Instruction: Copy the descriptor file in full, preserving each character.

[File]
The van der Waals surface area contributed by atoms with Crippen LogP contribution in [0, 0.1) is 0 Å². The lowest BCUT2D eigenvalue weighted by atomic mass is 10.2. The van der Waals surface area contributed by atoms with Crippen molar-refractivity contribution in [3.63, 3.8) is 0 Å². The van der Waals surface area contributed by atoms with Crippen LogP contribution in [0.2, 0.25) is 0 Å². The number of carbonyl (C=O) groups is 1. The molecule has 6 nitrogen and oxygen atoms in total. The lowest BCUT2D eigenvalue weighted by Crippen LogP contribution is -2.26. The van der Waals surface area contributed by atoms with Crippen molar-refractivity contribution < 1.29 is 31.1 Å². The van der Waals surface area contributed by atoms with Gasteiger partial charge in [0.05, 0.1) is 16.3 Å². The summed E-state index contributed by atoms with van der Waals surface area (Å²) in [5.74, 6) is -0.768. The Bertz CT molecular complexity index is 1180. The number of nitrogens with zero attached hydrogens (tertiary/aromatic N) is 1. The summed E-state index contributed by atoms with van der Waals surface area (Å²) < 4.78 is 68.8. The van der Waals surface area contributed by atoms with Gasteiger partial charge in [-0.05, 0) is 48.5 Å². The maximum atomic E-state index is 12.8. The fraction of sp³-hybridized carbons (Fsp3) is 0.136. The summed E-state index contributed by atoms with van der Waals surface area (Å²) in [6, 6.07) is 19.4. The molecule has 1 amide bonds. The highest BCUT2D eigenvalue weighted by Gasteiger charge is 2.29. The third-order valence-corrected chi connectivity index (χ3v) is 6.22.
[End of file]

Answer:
The van der Waals surface area contributed by atoms with Crippen LogP contribution in [0, 0.1) is 0 Å². The lowest BCUT2D eigenvalue weighted by atomic mass is 10.2. The van der Waals surface area contributed by atoms with Crippen molar-refractivity contribution in [3.63, 3.8) is 0 Å². The van der Waals surface area contributed by atoms with Crippen LogP contribution in [0.2, 0.25) is 0 Å². The number of carbonyl (C=O) groups is 1. The molecule has 6 nitrogen and oxygen atoms in total. The lowest BCUT2D eigenvalue weighted by Crippen LogP contribution is -2.26. The van der Waals surface area contributed by atoms with Crippen molar-refractivity contribution < 1.29 is 31.1 Å². The van der Waals surface area contributed by atoms with Gasteiger partial charge in [0.05, 0.1) is 16.3 Å². The summed E-state index contributed by atoms with van der Waals surface area (Å²) in [5.74, 6) is -0.768. The Bertz CT molecular complexity index is 1180. The number of nitrogens with zero attached hydrogens (tertiary/aromatic N) is 1. The summed E-state index contributed by atoms with van der Waals surface area (Å²) < 4.78 is 68.8. The van der Waals surface area contributed by atoms with Gasteiger partial charge in [-0.05, 0) is 48.5 Å². The maximum atomic E-state index is 12.8. The fraction of sp³-hybridized carbons (Fsp3) is 0.136. The summed E-state index contributed by atoms with van der Waals surface area (Å²) in [6, 6.07) is 19.4. The molecule has 1 amide bonds. The highest BCUT2D eigenvalue weighted by Gasteiger charge is 2.29. The third-order valence-corrected chi connectivity index (χ3v) is 6.22.